[14:55:19] BASH: I agree with that. And I'm glad you said that about the James Rosen comment because Sean Spicer was not correct. And I have a quote here from Rosen himself saying, recently, that he wasn't wiretapped, his parents weren't wiretapped, which is when you place a listening device on someone's phone, and that, in fact, his phone records were subpoenaed.
Nia, what do you think of this?
NIA-MALIKA HENDERSON, CNN SENIOR POLITICAL REPORTER: I think they are in some ways trying to muddy the waters, I think a lot of questions the reporters had were about Donald Trump's comments Saturday, about his phones being tapped. The last statement he said there's no reason to believe that Donald Trump I guess he was saying currently, is under any sort of investigation. The reason people believe that partly is because of what Donald Trump himself tweeted. So he's constantly going to get questions about that. Of course, he's going to put it off on Congress and say they're going to do some, you know, evaluating of this and some investigation. Lindsey Graham, of course, trying to get some sense of whether or not there had been some sort of court order. So this is going to continue. And you just see Spicer there over this hour constantly trying to talk about this and being twisted in knots and it's a preview of what we're going to see from this administration.
(CROSSTALK) BASH: Go ahead.
BORGER: No, I was just going to say, it was sort of stunning to me to not see outrage from that podium about these WikiLeaks, if true.
BORGER: But normally from a White House press secretary you would say this is damming to national security --
BORGER: -- we cannot have this, and instead he turned it -- and you're right, Dana, because he's playing to an audience of one -- he turned around and said, OK, this might be bad but what about all those other leaks of people in my administration. It was sort of surprising to me.
BASH: Me, too. Well, maybe not surprising, well, not that part was surprising, but that part where he didn't come out and aggressively say this is damaging, but instead, I don't want to touch that because I don't want to talk about classified information.
I want to turn to health care.
Gloria, I'll start with you.
I thought it was so interesting the way Sean Spicer said the president is in sales mode. And as he was talking, our Deidra Walsh was reporting on Capitol Hill that he was invited the House Freedom Caucus to go bowling in the White House.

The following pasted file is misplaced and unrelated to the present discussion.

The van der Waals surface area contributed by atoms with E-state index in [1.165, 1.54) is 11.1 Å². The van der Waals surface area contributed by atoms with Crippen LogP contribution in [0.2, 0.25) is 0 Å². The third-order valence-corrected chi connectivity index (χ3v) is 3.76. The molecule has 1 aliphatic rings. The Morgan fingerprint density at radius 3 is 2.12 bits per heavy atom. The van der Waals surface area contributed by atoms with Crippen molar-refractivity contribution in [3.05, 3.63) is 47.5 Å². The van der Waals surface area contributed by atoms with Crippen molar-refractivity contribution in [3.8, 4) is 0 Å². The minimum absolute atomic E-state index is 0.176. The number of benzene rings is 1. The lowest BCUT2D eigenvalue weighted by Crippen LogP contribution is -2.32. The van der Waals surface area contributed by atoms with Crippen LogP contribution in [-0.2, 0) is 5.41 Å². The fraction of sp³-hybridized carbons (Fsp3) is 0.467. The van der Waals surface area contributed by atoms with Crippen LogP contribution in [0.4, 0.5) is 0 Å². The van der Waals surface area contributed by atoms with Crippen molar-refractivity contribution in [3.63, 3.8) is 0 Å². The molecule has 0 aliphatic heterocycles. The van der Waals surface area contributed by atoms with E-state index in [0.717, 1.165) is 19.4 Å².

And he is putting a full-court press on and using the tools and the trappings of the White House in a way that President Obama didn't even come close using. Do you think it'll work?
BORGER: Right. Well, first of all, I'll give the president credit. He wants to get something through the Congress. He ought to be inviting members of Congress to come over and go bowling or to have dinner, to smooze with Ted Cruz and kind of smooth over that problem he might still have with Mrs. Cruz after the last campaign. This is his job. Use the power and the purse of the office to try and convince people to come to your side that you need this win.
What was most interesting was that Sean seemed to be doing a prebuttal about the Congressional Budget Offices' estimates that will come out next week about how much this is going to cost and how many people are going to be covered by saying, well, they were wrong last time around so maybe they'll be wrong this time around, too, attacking their credibility.
BASH: You mentioned CBO. Let's roll that sound bite from Sean Spicer and talk about it on the other end.
(BEGIN VIDEO CLIP)
SPICER: With all due respect to that, this is a same group who said -- who passed it, then told us we could read it. This bill is online for every American to go to readthebill.gop. It's on the speaker's website. We link to it on several accounts. We --
SPICER: I understand that. Again, if that's the complaint, this is the same group that didn't let anybody read it, that didn't -- that jammed it through with no bipartisan support. This president reached out to both sides of the aisle, had governors here, had Senators here to get their input. There's no contrast between what we did and what they did. This was a full effort to reach out to members in the House and the Senate. It's going to regular order in the House. Every member of the House and Senate will have their opportunity to have -- committee processes on the floor. So the idea that they can compare, that they can have a score is pretty weak and deep on this because there's been opportunities for members to have their input on this and to talk about their concerns and give their input on it, especially the governors, who were left on the sideline last time, and who have such an important role in administering health care when it comes to Medicaid. The idea that anybody talks about when the score was issued, there will be a score all the time.
But the other thing is, let's be honest, the --